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April 25, 2012

From the letters of Garland H. White a freed slave and Army Chaplain upon taking Richmond, Virginia from the Southern armies

I love that Ta-Nehisi finds this stuff and shares it. There are so many facets of the Civil War that never even occurred to me to wonder about. Vast expanses of ignorance swaddled in propaganda. Like this account from an Army Chaplain when the North conquered Richmond and freed the slaves there. (Note: Coates brings this up to illustrate why The Band's song about the fall of Richmond, "The Night They Drove Old Dixie Down," disgusts him.) Many of the Northern soldiers had been born in Richmond or nearby, so the people they were freeing were their own families, even if they didn't know it. But if the soldiers who had been sold as children didn't know their kin, their was someone who did know: their parents. Upon taking Richmond the freed slaves rushed out to greet the Northern soldiers and to look amongst them for their missing kids. This is an incredible account. Virginia - Ta-Nehisi Coates - Entertainment - The Atlantic
Among the densely crowded concourse there were parents looking for children who had been sold south of this state in tribes, and husbands came for the same purpose; here and there one was singled out in the ranks, and an effort was made to approach the gallant and marching soldiers, who were too obedient to orders to break ranks.We continued our march as far as Camp Lee, at the extreme end of Broad Street, running westwards. In camp the multitude followed, and everybody could participate in shaking the friendly but hard hands of the poor slaves. Among the many broken-hearted mothers looking for their children who had been sold to Georgia and elsewhere, was an aged woman, passing through the vast crowd of colored, inquiring for one by the name of Garland H. White, who had been sold from her when a small boy, and was bought by a lawyer named Robert Toombs, who lived in Georgia. Since the war has been going on she has seen Mr. Toombs in Richmond with troops from his state, and upon her asking him where his body-servant Garland was, he replied: "He ran off from me at Washington, and went to 'Canada. I have since learned that he is living somewhere in the State of Ohio." Some of the boys knowing that I lived in Ohio, soon found me and said, "Chaplain, here is a lady that wishes to see you." I quickly turned, following the soldier until coming to a group of colored ladies. I was questioned as follows: "What is your name, sir?" "My name is Garland H. White." "What was your mother's name?" "Nancy." "Where was you born?" "In Hanover County, in this State." "Where was you sold from?" "From this city." "What was the name of the man who bought you?" "Robert Toombs." "Where did he live?" "In the State of Georgia." "Where did you leave him?" "At Washington." "Where did you go then?" "To Canada." "Where do you live now?" "In Ohio." "This is your mother, Garland, whom you are now talking to, who has spent twenty years of grief about her son." I cannot express the joy I felt at this happy meeting of my mother and other friends. But suffice it to say that God is on the side of the righteous, and will in due time reward them. I have witnessed several such scenes among the other colored regiments.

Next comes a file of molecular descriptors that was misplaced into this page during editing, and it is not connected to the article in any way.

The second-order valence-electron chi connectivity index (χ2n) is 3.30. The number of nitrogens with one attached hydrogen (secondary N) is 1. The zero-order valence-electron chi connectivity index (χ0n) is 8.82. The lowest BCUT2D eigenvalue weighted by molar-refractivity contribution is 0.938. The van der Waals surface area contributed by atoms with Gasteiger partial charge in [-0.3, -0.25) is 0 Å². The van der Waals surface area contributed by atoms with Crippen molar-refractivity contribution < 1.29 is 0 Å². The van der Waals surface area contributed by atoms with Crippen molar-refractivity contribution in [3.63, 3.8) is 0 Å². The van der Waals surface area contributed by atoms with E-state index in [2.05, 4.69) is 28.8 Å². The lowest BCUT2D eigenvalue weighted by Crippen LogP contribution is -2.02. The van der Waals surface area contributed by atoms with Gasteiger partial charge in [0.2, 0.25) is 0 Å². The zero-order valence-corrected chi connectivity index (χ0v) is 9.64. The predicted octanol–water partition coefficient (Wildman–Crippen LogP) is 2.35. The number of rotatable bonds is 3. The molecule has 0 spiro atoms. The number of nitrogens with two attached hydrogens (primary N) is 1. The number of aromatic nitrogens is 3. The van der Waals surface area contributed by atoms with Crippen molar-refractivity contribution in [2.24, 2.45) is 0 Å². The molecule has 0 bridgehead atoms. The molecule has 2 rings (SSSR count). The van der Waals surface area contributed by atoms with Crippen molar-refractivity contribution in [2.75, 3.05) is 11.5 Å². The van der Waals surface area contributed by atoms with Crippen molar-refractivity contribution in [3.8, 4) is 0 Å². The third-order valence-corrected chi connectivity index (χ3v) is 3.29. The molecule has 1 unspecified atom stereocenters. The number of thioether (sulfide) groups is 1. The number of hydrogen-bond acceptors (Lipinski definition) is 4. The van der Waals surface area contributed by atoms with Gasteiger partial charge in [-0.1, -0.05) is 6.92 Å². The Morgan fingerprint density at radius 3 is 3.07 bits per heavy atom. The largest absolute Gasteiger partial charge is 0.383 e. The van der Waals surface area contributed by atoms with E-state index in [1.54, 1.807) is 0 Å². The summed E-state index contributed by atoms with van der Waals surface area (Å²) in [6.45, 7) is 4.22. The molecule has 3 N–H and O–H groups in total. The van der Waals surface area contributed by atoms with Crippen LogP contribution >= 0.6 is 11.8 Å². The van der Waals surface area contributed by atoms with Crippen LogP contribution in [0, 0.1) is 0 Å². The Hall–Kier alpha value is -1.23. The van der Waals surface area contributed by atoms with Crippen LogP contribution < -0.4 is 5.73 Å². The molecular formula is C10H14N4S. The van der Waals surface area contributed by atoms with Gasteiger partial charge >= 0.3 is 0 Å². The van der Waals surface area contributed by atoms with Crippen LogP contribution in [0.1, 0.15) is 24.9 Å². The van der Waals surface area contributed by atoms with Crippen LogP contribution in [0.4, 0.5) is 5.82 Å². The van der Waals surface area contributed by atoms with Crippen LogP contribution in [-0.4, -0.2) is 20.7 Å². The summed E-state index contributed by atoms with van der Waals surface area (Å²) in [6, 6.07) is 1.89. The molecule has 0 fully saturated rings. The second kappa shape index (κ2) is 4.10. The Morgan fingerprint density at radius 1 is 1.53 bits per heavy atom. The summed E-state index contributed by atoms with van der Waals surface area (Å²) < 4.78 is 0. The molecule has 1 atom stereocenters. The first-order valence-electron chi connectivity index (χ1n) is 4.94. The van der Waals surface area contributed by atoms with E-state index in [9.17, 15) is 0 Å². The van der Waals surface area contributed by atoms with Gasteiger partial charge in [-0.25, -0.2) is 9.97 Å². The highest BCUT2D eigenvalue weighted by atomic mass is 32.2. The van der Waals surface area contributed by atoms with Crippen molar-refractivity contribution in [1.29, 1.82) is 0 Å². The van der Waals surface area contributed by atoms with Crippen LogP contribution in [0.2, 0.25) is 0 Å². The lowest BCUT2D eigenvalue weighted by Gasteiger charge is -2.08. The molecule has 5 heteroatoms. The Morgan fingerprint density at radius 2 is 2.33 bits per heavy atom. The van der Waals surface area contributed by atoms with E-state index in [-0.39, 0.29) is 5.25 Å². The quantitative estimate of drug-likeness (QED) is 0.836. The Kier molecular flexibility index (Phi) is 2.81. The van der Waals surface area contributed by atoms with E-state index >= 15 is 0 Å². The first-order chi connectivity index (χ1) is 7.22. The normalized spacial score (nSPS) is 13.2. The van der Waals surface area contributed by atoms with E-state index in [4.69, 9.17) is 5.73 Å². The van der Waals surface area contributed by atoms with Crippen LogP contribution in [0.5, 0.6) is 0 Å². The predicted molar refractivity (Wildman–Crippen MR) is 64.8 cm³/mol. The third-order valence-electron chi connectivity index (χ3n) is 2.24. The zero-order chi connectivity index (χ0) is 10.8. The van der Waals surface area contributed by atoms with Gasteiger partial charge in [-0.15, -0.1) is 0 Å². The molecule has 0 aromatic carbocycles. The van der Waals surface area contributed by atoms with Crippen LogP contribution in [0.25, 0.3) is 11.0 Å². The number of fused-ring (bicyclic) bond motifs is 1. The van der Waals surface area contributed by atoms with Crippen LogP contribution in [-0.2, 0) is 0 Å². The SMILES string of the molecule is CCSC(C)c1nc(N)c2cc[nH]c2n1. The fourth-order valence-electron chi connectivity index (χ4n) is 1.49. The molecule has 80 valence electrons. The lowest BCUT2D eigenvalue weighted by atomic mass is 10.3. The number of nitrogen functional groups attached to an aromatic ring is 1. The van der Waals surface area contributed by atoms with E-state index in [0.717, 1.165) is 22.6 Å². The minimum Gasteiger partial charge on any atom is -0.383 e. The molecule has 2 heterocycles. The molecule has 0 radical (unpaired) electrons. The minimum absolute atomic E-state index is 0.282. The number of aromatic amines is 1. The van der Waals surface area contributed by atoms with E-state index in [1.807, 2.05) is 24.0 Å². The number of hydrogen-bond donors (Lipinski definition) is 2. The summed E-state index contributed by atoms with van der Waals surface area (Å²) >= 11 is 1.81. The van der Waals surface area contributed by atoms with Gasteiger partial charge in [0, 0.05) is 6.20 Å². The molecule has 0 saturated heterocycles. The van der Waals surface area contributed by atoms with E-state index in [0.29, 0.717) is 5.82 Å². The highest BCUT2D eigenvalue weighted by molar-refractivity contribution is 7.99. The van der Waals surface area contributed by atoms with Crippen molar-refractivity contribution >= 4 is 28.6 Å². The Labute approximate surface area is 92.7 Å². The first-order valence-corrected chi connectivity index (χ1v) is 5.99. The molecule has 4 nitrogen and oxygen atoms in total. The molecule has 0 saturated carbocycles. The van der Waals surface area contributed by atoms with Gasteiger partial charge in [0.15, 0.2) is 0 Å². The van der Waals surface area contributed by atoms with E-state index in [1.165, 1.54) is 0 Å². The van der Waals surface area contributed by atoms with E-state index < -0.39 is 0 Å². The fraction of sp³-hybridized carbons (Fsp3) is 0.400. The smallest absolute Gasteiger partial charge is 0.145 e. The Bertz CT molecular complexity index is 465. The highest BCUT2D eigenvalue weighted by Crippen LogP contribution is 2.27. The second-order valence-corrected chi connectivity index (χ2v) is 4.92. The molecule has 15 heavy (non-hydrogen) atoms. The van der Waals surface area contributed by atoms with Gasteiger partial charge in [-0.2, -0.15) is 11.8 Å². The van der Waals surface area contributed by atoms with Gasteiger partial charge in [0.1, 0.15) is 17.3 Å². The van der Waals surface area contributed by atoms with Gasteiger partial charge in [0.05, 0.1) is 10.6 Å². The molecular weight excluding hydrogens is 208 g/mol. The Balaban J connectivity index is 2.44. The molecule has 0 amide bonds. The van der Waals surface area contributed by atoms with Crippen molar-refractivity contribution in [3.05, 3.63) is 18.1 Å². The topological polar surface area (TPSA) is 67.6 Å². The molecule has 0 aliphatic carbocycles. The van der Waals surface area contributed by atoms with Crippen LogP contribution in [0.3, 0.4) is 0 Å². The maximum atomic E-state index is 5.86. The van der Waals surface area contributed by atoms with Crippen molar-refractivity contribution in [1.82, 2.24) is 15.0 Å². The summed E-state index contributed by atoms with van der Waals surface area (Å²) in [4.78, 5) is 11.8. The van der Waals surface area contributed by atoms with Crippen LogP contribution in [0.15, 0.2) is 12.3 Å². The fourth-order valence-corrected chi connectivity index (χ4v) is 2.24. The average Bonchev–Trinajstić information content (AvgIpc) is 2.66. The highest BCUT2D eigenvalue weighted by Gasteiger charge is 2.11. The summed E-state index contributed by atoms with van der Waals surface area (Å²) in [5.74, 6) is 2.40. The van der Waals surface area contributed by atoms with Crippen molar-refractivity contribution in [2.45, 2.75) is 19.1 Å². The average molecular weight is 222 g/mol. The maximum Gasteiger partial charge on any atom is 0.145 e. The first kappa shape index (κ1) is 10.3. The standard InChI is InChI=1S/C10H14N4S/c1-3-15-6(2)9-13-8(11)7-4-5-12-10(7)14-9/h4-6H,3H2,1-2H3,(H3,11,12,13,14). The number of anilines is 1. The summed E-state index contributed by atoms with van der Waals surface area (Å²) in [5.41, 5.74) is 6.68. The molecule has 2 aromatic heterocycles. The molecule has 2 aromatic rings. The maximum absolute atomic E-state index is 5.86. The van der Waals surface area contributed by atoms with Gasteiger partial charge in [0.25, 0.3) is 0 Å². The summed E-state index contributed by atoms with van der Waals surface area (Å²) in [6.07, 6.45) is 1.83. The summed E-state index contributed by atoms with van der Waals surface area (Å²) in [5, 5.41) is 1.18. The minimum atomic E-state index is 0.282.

I have a son. Looking on him I can't even imagine the pain I would feel if he were stripped from my arms and sold away to strangers hundreds of miles away. How could it not kill me? And then to think again what it must be like to be re-united with him after fifteen or twenty years. How incredible. I'm going to keep this letter from Garland H. White in a special place in my brain--the place where I put counter evidence and real world examples--for the next time someone talks about Southern Pride or waves a Confederate flag.